On the 23rd of February I attended the International AR and VR conference at Manchester Metropolitan University.
There were a number of themes running through the talks I attended. The first was about People’s perception of VR. How do people feel when wearing a headset? This looked the social implication of wearing a headset not the physical comfort. It also looks at how you were perceived by other people when you were wearing a headset, smart glasses or a HoloLens. A new phrase “Fashionology” was coined when looking at how people perceive wearable technology as being purely utilitarian or a fashion statement. A notable finding was that early adopters of new wearable technology often found that people they didn’t know would start conversation with them about the item they were wearing.
Another theme was 360 video. A. Gower from BT sports covered some of the issues of broadcasting 360 video from a live sporting event. One being that cameras have to be left unattended to keep the camera men out of shot. Then officials (not yet familiar with 360 video technology) often move the cameras. Another issue is the vast bandwidth required to upload the multiple ultra HD video feed which are needed for 360 video. There was also the dissemination of the preliminary findings of research done for the Irish tourist board by A. Gidson and M. O’Rawe. They monitored the effectiveness of 360 video produced by the Irish tourist board promoting walking in Ireland.
For me the stand out presentation was from Microsoft with the demonstration of the HoloLens. The HoloLens is a wearable MR (mixed relay) headset that to the user adds a virtual lair of data over the real world. A HoloLens combines the functionality of smart glasses, the Microsoft Kinect, and a powerful windows 10 PC in a standalone mobile device. Unlike the Oculus rift and the HTC vive you are not fully immersed into a virtual world, you are not tethered to a powerful PC, and you don’t need hand controller. The HoloLens uses its’ Kinect functionality to track your hand positions and detect hand gestures to control the interface. The Kinect functionality also models the real world environment, building a 3D mesh of the environment in which it is being used. Knowing what’s around it, you can then attached virtual apps to a real world surface. This was demonstrated by placing a virtual ballerina on a step in the lecture theatre, and then moving around so that audience members were between the HoloLens and the ballerina, the parts of the ballerina that were behind the audience members did not show up. This gives the illusion that the virtual ballerina was really occupying a position in real space. The speakers P.Daukinits & M. Taulty explained that the HoloLens had all the functionality of a windows 10 PC. You could open all your normal windows 10 app and attach them to real space objects. You can place a video on a wall and make it as big as you want or place a virtual recipe book next to the cooker. You can also make a Skype call and see the point of view of the person you are talking to.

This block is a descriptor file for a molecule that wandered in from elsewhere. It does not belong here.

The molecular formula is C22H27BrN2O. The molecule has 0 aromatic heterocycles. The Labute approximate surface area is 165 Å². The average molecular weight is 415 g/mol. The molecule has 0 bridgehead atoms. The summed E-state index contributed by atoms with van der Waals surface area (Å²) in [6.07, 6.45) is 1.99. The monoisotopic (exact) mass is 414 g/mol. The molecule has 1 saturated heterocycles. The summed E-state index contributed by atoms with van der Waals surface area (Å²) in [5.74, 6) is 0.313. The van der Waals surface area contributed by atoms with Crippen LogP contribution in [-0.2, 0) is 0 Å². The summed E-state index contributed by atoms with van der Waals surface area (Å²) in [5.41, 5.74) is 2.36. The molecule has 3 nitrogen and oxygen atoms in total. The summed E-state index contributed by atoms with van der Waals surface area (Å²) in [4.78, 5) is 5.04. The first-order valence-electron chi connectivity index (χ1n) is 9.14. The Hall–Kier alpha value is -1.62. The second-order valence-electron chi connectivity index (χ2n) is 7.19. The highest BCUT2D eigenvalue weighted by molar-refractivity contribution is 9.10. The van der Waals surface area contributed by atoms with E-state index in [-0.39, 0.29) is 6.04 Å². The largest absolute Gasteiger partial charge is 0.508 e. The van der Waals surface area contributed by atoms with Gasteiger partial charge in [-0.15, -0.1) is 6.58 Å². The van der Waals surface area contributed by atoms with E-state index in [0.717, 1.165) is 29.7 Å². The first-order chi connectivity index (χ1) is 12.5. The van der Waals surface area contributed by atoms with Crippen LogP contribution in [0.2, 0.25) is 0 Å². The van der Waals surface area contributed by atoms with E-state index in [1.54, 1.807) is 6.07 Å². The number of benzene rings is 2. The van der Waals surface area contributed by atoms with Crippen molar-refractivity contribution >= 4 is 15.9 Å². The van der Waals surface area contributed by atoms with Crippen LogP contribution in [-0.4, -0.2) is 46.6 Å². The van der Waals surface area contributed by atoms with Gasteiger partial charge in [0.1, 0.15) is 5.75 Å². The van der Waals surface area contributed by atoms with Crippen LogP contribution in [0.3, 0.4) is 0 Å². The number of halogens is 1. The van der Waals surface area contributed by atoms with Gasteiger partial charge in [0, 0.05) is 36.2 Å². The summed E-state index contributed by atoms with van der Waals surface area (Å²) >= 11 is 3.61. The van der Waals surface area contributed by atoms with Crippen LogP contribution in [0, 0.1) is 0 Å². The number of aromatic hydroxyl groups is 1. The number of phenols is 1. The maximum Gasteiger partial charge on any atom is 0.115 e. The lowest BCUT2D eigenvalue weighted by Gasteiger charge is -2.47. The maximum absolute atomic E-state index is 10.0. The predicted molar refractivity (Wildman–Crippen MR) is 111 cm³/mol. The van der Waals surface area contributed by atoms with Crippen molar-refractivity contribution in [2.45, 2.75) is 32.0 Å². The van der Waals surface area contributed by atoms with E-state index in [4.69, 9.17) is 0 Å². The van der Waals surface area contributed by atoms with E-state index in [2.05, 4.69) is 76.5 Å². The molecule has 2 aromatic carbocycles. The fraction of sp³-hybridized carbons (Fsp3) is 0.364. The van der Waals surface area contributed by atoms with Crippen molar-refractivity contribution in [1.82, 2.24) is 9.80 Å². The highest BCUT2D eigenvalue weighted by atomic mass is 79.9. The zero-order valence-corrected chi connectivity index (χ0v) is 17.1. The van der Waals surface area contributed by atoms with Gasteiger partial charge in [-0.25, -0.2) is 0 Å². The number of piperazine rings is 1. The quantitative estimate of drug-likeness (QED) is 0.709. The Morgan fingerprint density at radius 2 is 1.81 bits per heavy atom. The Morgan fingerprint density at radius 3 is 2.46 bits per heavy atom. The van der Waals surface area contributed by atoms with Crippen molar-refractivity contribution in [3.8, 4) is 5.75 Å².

There are still some limitation to the HoloLens at just under £3000 it is prohibitively expensive, the field of view is still quite limited, there are problems if like me you wear glasses, and the hand tracking is not as accurate or versatile as using VR hand controllers. However I believe that the HoloLens or at least future incarnations of the HoloLens will be more ubiquitous than full immersion headsets as there uses are far more varied than full immersion VR. Also because the HoloLens anchors you to the real world you don’t get motion sickness.